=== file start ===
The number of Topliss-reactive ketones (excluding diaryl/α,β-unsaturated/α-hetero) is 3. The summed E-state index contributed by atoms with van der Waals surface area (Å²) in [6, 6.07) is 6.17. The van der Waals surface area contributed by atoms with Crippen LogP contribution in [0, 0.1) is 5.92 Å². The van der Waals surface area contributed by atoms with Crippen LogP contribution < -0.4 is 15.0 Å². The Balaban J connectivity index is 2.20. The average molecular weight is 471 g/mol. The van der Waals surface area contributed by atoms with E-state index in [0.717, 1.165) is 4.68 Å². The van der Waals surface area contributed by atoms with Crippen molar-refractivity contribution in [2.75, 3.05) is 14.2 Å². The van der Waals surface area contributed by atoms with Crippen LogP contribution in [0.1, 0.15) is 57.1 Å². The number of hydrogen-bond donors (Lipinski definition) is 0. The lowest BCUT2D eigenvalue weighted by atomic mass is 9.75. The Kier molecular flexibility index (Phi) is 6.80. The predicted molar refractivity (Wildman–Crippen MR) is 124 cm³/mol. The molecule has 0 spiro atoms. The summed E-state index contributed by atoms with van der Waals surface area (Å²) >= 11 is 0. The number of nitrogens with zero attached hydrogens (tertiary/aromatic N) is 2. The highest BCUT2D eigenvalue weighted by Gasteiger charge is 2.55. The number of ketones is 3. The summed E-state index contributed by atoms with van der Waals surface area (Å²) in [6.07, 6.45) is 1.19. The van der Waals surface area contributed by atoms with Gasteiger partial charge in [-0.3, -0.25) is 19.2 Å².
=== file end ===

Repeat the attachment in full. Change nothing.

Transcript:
The number of Topliss-reactive ketones (excluding diaryl/α,β-unsaturated/α-hetero) is 3. The summed E-state index contributed by atoms with van der Waals surface area (Å²) in [6, 6.07) is 6.17. The van der Waals surface area contributed by atoms with Crippen LogP contribution in [0, 0.1) is 5.92 Å². The van der Waals surface area contributed by atoms with Crippen LogP contribution < -0.4 is 15.0 Å². The Balaban J connectivity index is 2.20. The average molecular weight is 471 g/mol. The van der Waals surface area contributed by atoms with E-state index in [0.717, 1.165) is 4.68 Å². The van der Waals surface area contributed by atoms with Crippen molar-refractivity contribution in [2.75, 3.05) is 14.2 Å². The van der Waals surface area contributed by atoms with Crippen LogP contribution in [0.1, 0.15) is 57.1 Å². The number of hydrogen-bond donors (Lipinski definition) is 0. The lowest BCUT2D eigenvalue weighted by atomic mass is 9.75. The Kier molecular flexibility index (Phi) is 6.80. The predicted molar refractivity (Wildman–Crippen MR) is 124 cm³/mol. The molecule has 0 spiro atoms. The summed E-state index contributed by atoms with van der Waals surface area (Å²) >= 11 is 0. The number of nitrogens with zero attached hydrogens (tertiary/aromatic N) is 2. The highest BCUT2D eigenvalue weighted by Gasteiger charge is 2.55. The number of ketones is 3. The summed E-state index contributed by atoms with van der Waals surface area (Å²) in [6.07, 6.45) is 1.19. The van der Waals surface area contributed by atoms with Gasteiger partial charge in [-0.3, -0.25) is 19.2 Å².